Winter 2023

As part of this course, students wrote a herpetological survey report for the local community (read it here). Students also started efforts to put up signage around the Stanford campus that informed community members about local reptile and amphibian wildlife.  


"This class is incredible and you should absolutely take it. The teaching team is passionate and nurtures student learning, which produces passionate students as well. This course is designed to make students succeed and was maybe my all time favorite class!"

"Take this class! It's such a great opportunity to learn about wildlife from many perspectives: conservation, natural history, experimental biology. You will survey local reptiles and amphibians around campus, study tropical species in lab, and acquire the tools and knowledge to explore herps on your own time!"

"This class is perfect for those interested in herps specifically, or even those interested in biology/ecology in general. The teaching staff are great, the assignments are light, and the learning is almost entirely experiential­­ in the field and in the lab. It was a blast, I learned a lot, and I got to encounter a bunch of cool salamanders, lizards, toads, and snakes!"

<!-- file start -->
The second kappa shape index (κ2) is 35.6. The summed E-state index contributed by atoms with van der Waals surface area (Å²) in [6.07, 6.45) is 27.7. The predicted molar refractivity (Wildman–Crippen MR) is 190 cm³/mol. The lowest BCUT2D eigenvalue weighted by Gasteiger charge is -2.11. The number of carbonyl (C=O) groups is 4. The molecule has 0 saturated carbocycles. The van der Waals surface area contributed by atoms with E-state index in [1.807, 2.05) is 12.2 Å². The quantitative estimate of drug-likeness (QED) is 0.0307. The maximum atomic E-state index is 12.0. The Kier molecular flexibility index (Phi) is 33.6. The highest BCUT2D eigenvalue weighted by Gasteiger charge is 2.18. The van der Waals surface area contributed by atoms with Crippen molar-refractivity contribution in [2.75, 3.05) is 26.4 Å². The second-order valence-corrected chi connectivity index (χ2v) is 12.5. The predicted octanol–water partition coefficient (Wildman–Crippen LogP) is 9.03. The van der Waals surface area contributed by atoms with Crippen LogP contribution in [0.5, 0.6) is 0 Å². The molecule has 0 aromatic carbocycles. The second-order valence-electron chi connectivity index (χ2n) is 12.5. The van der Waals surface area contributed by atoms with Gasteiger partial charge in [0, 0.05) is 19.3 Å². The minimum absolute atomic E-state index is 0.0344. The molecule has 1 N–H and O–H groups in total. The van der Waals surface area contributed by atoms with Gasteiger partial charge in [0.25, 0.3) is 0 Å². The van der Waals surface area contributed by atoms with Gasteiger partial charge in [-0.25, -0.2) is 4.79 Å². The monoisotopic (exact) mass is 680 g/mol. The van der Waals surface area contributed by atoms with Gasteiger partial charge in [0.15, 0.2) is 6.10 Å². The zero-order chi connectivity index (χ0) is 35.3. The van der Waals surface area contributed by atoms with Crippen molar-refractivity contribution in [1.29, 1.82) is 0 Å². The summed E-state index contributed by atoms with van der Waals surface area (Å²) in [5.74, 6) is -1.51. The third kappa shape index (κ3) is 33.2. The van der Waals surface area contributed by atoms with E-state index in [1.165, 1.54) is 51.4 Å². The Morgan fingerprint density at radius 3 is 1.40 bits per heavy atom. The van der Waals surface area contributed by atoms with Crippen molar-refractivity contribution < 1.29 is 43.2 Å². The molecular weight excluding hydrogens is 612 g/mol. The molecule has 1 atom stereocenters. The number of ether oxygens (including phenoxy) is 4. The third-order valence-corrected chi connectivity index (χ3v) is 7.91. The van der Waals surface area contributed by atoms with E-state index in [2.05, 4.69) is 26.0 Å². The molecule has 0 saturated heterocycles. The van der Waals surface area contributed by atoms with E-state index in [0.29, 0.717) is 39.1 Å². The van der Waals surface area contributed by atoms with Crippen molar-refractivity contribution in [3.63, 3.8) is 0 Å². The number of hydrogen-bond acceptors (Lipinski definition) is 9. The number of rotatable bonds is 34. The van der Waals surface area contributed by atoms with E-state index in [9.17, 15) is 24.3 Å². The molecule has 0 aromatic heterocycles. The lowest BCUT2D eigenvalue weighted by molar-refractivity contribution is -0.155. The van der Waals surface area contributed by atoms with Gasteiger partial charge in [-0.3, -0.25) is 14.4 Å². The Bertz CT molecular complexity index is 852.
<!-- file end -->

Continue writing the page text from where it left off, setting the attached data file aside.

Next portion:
*Field biology can often be prohibitive due costs of supplies, which can limit access to these life-changing experiences. We are committed to making all supplies available to students, including books and field gear.

BIO84 Physiology

Physiology is one of the Foundations courses for the Biology. The goal of this course is to  provide an overview of animal and plant physiology, including how organisms maintain homeostasis, respond to environmental cues and coordinate behaviors across multiple tissues and organ systems.

This course is co-taught by Prof Lauren O'Connell (animal physiology), Prof José Dinneny (plant physiology) and Prof Robert Sapolsky (nervous systems).

Learning goals:

  1. Describe the structure and function of physiological systems in animals (reproductive, digestive, urinary, respiratory and cardiovascular) and how they are controlled and regulated.
  2. Understand the basis of neural and hormonal informational systems and the roles they play in responding to internal and external challenges to control and regulate the physiology and behavior of animals.
  3. Describe the mechanisms by which plants respond to environmental challenges, grow, reproduce, and how they obtain water, nutrients, and transport them to all parts of the plant body.
  4. Design and interpret physiological experiments that test hypotheses about how organisms function.